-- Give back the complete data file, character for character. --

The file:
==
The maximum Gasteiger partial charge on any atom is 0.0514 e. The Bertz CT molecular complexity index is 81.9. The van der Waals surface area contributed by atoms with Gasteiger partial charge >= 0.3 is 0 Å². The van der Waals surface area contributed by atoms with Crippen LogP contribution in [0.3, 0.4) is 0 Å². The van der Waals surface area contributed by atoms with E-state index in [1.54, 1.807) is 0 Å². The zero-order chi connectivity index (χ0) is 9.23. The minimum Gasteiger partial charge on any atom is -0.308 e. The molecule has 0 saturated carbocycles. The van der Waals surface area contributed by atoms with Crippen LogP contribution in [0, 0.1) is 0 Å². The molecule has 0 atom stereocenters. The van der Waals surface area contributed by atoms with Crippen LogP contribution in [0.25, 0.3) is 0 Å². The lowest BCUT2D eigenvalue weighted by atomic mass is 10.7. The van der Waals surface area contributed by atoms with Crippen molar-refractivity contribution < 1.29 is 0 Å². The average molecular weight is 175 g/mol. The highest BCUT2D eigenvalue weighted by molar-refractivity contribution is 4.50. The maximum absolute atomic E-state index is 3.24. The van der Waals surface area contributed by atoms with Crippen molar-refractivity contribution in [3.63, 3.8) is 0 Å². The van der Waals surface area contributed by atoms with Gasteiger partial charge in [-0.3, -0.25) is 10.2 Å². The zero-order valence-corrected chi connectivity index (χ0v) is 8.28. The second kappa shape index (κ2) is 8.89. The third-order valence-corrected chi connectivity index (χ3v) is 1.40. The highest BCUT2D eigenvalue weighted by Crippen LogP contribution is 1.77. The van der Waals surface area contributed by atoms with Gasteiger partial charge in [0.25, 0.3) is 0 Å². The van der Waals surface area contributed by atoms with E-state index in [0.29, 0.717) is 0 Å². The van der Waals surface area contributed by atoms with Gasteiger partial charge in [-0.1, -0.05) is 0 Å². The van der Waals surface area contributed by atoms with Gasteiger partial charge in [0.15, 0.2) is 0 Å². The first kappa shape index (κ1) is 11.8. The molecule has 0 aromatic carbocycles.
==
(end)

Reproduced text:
The maximum Gasteiger partial charge on any atom is 0.0514 e. The Bertz CT molecular complexity index is 81.9. The van der Waals surface area contributed by atoms with Gasteiger partial charge >= 0.3 is 0 Å². The van der Waals surface area contributed by atoms with Crippen LogP contribution in [0.3, 0.4) is 0 Å². The van der Waals surface area contributed by atoms with E-state index in [1.54, 1.807) is 0 Å². The zero-order chi connectivity index (χ0) is 9.23. The minimum Gasteiger partial charge on any atom is -0.308 e. The molecule has 0 saturated carbocycles. The van der Waals surface area contributed by atoms with Crippen LogP contribution in [0, 0.1) is 0 Å². The molecule has 0 atom stereocenters. The van der Waals surface area contributed by atoms with Crippen LogP contribution in [0.25, 0.3) is 0 Å². The lowest BCUT2D eigenvalue weighted by atomic mass is 10.7. The van der Waals surface area contributed by atoms with Crippen molar-refractivity contribution < 1.29 is 0 Å². The average molecular weight is 175 g/mol. The highest BCUT2D eigenvalue weighted by molar-refractivity contribution is 4.50. The maximum absolute atomic E-state index is 3.24. The van der Waals surface area contributed by atoms with Crippen molar-refractivity contribution in [3.63, 3.8) is 0 Å². The van der Waals surface area contributed by atoms with Gasteiger partial charge in [-0.3, -0.25) is 10.2 Å². The zero-order valence-corrected chi connectivity index (χ0v) is 8.28. The second kappa shape index (κ2) is 8.89. The third-order valence-corrected chi connectivity index (χ3v) is 1.40. The highest BCUT2D eigenvalue weighted by Crippen LogP contribution is 1.77. The van der Waals surface area contributed by atoms with Gasteiger partial charge in [0.25, 0.3) is 0 Å². The van der Waals surface area contributed by atoms with E-state index in [0.29, 0.717) is 0 Å². The van der Waals surface area contributed by atoms with Gasteiger partial charge in [-0.1, -0.05) is 0 Å². The van der Waals surface area contributed by atoms with Gasteiger partial charge in [0.15, 0.2) is 0 Å². The first kappa shape index (κ1) is 11.8. The molecule has 0 aromatic carbocycles.